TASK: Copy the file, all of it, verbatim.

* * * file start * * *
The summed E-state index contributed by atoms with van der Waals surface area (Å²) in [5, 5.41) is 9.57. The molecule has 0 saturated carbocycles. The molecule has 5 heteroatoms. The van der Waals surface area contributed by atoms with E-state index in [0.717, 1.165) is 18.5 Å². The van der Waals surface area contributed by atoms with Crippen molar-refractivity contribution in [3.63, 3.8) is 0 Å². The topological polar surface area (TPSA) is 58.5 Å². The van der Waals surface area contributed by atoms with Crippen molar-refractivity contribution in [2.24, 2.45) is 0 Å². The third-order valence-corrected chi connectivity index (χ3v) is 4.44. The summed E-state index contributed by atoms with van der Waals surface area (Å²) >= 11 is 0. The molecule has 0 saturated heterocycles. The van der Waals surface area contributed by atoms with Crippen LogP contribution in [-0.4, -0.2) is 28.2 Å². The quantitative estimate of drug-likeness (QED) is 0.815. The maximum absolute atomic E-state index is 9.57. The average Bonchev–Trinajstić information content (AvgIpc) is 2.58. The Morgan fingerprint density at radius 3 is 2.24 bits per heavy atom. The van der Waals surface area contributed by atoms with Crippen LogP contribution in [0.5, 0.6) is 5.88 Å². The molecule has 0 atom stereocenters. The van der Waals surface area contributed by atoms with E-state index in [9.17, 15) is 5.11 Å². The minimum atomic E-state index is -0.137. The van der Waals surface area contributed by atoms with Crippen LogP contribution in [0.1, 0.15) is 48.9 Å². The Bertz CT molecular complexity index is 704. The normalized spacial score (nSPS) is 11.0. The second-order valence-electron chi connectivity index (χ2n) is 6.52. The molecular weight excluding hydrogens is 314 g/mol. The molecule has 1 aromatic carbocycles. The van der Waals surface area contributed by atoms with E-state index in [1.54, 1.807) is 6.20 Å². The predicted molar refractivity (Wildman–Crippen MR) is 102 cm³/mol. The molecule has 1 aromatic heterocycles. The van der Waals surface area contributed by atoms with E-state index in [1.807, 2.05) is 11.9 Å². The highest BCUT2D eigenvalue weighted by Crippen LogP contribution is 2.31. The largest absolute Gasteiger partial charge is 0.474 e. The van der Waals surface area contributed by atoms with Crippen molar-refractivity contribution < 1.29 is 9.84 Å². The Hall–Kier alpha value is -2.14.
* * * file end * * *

The summed E-state index contributed by atoms with van der Waals surface area (Å²) in [5, 5.41) is 9.57. The molecule has 0 saturated carbocycles. The molecule has 5 heteroatoms. The van der Waals surface area contributed by atoms with E-state index in [0.717, 1.165) is 18.5 Å². The van der Waals surface area contributed by atoms with Crippen molar-refractivity contribution in [3.63, 3.8) is 0 Å². The topological polar surface area (TPSA) is 58.5 Å². The van der Waals surface area contributed by atoms with Crippen molar-refractivity contribution in [2.24, 2.45) is 0 Å². The third-order valence-corrected chi connectivity index (χ3v) is 4.44. The summed E-state index contributed by atoms with van der Waals surface area (Å²) >= 11 is 0. The molecule has 0 saturated heterocycles. The van der Waals surface area contributed by atoms with Crippen LogP contribution in [-0.4, -0.2) is 28.2 Å². The quantitative estimate of drug-likeness (QED) is 0.815. The maximum absolute atomic E-state index is 9.57. The average Bonchev–Trinajstić information content (AvgIpc) is 2.58. The Morgan fingerprint density at radius 3 is 2.24 bits per heavy atom. The van der Waals surface area contributed by atoms with Crippen LogP contribution in [0.5, 0.6) is 5.88 Å². The molecule has 0 atom stereocenters. The van der Waals surface area contributed by atoms with E-state index in [9.17, 15) is 5.11 Å². The minimum atomic E-state index is -0.137. The van der Waals surface area contributed by atoms with Crippen LogP contribution in [0.1, 0.15) is 48.9 Å². The Bertz CT molecular complexity index is 704. The normalized spacial score (nSPS) is 11.0. The second-order valence-electron chi connectivity index (χ2n) is 6.52. The molecular weight excluding hydrogens is 314 g/mol. The molecule has 1 aromatic carbocycles. The van der Waals surface area contributed by atoms with E-state index in [1.54, 1.807) is 6.20 Å². The predicted molar refractivity (Wildman–Crippen MR) is 102 cm³/mol. The molecule has 1 aromatic heterocycles. The van der Waals surface area contributed by atoms with E-state index in [1.807, 2.05) is 11.9 Å². The highest BCUT2D eigenvalue weighted by Crippen LogP contribution is 2.31. The largest absolute Gasteiger partial charge is 0.474 e. The van der Waals surface area contributed by atoms with Crippen molar-refractivity contribution < 1.29 is 9.84 Å². The Hall–Kier alpha value is -2.14.